Once again hello from the TS Kennedy! After a fun weekend docked in Barbados, we are back underway sailing. Getting to explore another country for the first time is an amazing experience that I’ve only had traveling on Sea Term.
This week, I am in the classrooms on the ship conducting my Deckie Training. Today, I worked on my Voyage Plan. The Voyage Plan is a project 3/C Deckies (Marine Transportation majors) work on throughout the entirety of Sea Term, to be turned in as a large part of our grade when we return home. A voyage plan is used on every ship undergoing any voyage. It is very important as it contains almost everything you need for a safe passage. I spent this morning selecting all of my charts I need for a theoretical voyage from Saint Thomas to Barbados. After selecting the charts, I charted way points and connected them with track lines. These are where I intended the ship to travel for the entire voyage. The most tedious part of planning, I will be working on in the coming weeks. I must put together a large report of information on both the ports in Saint Thomas and Barbados and everything in between. For the ports, this includes harbor pilot information and contacts, tug boat information, draft restrictions, depths of water, tides and currents at times of maneuvering, weather, legal restrictions, estimated times of arrival and departures, and much more. A voyage plan includes all the information you need whether a situation goes as planned or not. You must include a course of action for emergencies such as knowing where the nearest Coast Guard station is or having a backup port.
Along with these aspects, there comes plenty of mathematics with conducting the art of safe navigation. In order to find distances and/or courses, we use mathematics called “sailings”. There are different types of sailings we use for different scenarios. For distances under a couple hundred miles, trigonometry-based mathematics are used to determine course angle, distance traveled, and arrival or departure positions. For voyages over a couple hundred miles, we can’t use normal trigonometry to find the most efficient track line. Due to the curvature of the earth, a straight line from point A to point B isn’t actually the shortest distance. Thus we use “spherical trigonometry” to find what courses to travel and the distances it would be. Our mathematics does not stop at courses, distances, and positions though. In order to find the height of tides and direction/speeds of currents, we have to use tables and interpolation. Our tables have thousands of numbers for heights, directions, and speeds of tides and currents at hundreds of locations. Unfortunately for us, those numbers are never exactly the ones we need. To fix this, we have to interpolate using different methods to find the information needed. This comes into play for my voyage plan as I need to know the aspects of tides and currents at the exact time my voyage plan leaves Saint Thomas and arrives in Barbados.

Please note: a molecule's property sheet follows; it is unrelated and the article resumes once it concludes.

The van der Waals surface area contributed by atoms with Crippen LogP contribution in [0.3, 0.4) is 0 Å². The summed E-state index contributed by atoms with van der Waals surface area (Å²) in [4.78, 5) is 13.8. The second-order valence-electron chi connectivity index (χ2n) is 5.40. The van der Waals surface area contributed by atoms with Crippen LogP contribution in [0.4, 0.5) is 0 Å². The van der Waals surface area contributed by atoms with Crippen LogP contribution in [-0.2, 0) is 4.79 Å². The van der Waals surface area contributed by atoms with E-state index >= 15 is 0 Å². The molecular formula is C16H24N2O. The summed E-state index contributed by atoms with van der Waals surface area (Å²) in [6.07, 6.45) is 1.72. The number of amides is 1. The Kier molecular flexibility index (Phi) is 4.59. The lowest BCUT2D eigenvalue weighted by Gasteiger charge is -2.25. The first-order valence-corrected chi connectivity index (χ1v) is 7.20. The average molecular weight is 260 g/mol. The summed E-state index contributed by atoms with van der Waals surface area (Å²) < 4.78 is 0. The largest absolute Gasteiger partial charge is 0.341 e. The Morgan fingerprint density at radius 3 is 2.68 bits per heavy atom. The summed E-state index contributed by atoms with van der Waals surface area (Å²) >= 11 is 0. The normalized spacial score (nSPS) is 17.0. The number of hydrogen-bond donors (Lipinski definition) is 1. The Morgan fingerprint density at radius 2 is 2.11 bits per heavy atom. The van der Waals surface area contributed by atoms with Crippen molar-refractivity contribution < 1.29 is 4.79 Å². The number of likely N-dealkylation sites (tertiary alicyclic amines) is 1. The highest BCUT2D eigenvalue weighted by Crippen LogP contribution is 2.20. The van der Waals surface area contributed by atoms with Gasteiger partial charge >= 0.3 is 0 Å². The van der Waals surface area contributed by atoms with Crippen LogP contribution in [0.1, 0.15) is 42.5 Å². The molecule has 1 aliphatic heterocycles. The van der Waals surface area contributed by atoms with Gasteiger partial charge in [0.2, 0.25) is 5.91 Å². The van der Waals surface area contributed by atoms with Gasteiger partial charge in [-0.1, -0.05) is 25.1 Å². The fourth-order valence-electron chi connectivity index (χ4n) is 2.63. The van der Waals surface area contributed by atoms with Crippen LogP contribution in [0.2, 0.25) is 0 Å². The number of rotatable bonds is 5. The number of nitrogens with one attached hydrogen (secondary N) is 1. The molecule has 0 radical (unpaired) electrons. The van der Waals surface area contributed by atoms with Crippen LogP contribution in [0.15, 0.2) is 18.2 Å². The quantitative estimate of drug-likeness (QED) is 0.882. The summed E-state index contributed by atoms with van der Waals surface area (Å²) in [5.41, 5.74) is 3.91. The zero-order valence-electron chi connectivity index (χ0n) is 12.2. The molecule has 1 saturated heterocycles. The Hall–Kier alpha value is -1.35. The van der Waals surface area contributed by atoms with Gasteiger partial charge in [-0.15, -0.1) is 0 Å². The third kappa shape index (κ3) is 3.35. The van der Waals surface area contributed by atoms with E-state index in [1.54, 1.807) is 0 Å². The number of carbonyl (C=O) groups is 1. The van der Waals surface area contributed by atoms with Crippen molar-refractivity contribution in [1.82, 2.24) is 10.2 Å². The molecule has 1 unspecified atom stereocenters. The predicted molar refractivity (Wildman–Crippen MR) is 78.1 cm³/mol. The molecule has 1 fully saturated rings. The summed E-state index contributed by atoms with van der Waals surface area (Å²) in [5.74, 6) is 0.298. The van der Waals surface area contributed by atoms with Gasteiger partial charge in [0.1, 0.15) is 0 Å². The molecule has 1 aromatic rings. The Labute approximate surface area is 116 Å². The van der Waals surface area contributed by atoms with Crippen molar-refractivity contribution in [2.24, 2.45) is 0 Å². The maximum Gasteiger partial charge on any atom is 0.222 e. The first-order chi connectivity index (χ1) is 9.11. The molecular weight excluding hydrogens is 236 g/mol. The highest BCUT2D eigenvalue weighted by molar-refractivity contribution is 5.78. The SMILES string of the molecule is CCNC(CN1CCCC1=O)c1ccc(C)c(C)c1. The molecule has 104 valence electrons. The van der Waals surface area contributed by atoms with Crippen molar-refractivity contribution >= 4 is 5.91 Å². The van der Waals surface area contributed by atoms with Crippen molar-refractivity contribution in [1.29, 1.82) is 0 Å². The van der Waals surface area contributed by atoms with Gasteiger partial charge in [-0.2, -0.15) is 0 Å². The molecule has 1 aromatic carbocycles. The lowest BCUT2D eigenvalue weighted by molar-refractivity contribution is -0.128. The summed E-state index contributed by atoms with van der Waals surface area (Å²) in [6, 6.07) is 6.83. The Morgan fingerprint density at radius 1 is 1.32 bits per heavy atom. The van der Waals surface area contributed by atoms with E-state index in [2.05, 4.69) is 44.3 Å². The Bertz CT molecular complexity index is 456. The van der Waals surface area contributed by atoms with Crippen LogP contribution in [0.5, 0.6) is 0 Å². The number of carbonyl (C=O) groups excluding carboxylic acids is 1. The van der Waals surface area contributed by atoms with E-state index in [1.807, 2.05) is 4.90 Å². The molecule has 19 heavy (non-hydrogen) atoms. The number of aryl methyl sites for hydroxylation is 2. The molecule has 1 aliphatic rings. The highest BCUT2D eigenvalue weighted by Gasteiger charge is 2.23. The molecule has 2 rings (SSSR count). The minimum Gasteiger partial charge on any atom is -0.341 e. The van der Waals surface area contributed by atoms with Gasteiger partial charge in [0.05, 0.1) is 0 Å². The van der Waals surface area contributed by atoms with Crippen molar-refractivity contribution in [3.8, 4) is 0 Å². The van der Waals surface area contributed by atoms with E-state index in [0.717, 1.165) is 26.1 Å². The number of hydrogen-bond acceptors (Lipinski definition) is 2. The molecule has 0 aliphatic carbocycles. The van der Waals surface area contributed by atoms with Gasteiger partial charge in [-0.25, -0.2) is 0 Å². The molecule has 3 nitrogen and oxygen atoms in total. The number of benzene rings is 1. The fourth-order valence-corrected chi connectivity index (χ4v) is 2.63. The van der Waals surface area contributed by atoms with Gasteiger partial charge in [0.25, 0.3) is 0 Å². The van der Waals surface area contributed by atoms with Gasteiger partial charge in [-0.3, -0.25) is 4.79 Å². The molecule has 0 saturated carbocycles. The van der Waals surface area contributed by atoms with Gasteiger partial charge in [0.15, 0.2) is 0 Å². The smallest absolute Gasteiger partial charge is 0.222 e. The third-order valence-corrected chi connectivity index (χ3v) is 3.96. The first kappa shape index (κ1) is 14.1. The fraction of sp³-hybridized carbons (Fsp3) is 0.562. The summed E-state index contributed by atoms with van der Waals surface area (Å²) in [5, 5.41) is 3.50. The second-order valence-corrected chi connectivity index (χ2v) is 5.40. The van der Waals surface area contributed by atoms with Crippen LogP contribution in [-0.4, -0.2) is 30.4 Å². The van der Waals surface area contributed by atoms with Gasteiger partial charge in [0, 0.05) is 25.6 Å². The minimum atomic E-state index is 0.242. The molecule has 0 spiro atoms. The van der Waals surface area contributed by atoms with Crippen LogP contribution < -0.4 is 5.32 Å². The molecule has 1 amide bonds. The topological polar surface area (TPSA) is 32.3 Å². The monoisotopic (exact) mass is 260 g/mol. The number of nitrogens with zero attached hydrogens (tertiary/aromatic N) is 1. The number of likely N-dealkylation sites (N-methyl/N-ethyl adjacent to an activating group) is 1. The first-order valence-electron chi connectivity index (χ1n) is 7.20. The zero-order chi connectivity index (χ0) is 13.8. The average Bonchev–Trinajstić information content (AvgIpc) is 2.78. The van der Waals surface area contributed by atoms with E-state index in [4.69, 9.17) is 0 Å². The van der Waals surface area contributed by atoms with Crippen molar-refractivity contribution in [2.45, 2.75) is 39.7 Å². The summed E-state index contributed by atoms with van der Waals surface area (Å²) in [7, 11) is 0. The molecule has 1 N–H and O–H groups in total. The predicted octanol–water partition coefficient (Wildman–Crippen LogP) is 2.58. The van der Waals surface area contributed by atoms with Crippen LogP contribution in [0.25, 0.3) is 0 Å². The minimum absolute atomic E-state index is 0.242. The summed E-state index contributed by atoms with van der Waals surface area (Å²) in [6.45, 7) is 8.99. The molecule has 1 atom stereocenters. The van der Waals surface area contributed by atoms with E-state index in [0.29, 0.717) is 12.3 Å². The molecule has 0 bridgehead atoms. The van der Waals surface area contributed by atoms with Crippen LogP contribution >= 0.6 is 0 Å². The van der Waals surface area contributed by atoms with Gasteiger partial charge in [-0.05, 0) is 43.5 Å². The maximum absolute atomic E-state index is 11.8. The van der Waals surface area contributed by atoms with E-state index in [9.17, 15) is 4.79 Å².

I, along with my shipmates, have our work cut out for us to finish our Voyage Plans project. We practice now so when we become mates and eventually captains, our plans will always ensure success. Mathematics are very tedious as a Deckie, but good math is important to safe navigation. Thank you again for reading the blogs and as always, I’m happy to answer any questions.
Thank you for your informative blog, James. I hope that you will continue to update us on the progress of your Voyage Plan. It is great for our student followers to see that you are working on your project each day, and not procrastinating.
That is some serious mathematics that Marine Transportation majors use. You must have worked very hard in your elementary school, middle school, and high school mathematics classes.
We look forward to hearing from you again!